Timber is the name given to wood that has been prepared for the purpose of building or carpentry. Preparation includes the drying and sometimes treatment of this wood.
There are a few methods of drying wood in New Zealand including:
- Ambient temperature drying – air drying and forced air drying.
- Low temperature dryers (up to 60C, usually 40-50C) – heated forced-air dryers and low temperature kilns including most heat pump dryers (dehumidifiers).
- Conventional kilns (usually temperatures of 60-80C for New Zealand pine).
- Accelerated conventional-temperature kilns operating at temperatures of 80-100C.
- High temperature kilns (temperatures above 100C, usually 120C or higher).
- Vacuum drying, which is new to New Zealand, offers the potential of rapid drying and minimising discoloration of high quality lumber.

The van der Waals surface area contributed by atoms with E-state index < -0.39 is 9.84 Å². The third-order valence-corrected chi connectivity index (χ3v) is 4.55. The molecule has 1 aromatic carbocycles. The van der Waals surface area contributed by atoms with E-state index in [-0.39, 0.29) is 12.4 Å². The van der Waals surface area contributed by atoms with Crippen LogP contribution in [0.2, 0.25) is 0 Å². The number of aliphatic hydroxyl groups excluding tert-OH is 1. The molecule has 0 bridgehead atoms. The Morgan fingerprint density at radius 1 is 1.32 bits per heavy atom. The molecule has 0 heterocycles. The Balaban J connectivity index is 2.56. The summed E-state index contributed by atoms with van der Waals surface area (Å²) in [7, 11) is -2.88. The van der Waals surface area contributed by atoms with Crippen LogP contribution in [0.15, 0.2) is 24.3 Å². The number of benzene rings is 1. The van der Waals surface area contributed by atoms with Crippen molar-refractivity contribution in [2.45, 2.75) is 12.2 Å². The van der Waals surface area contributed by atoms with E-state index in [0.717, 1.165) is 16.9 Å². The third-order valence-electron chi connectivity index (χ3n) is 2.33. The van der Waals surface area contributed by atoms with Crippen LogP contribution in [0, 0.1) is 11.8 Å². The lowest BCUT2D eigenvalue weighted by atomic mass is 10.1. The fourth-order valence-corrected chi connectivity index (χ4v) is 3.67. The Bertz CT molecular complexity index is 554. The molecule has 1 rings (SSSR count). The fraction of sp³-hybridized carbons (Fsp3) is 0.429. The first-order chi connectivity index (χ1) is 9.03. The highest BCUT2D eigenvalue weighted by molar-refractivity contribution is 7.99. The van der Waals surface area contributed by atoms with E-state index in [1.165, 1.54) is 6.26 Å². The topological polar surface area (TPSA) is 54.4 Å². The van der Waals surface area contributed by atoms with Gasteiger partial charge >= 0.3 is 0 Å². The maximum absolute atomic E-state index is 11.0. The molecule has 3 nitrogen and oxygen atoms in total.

“Kiln drying is an industrial unit operation used to accelerate the drying of wood. A wood drying kiln is an enclosed space where air speed, temperature and humidity are controlled. Natural air-dying of wood can take weeks, while a wood drying kiln can complete the process in less than a day”¹
The benefit of kiln drying the timber is that it is dried in a controlled environment, has rigorous testing, and is extremely quick giving a higher quality end product. Bugs and insects are also killed during the drying process. Therefore it can be more cost effective and less likely to have distortion, staining or drying stresses (i.e. warping or bowing).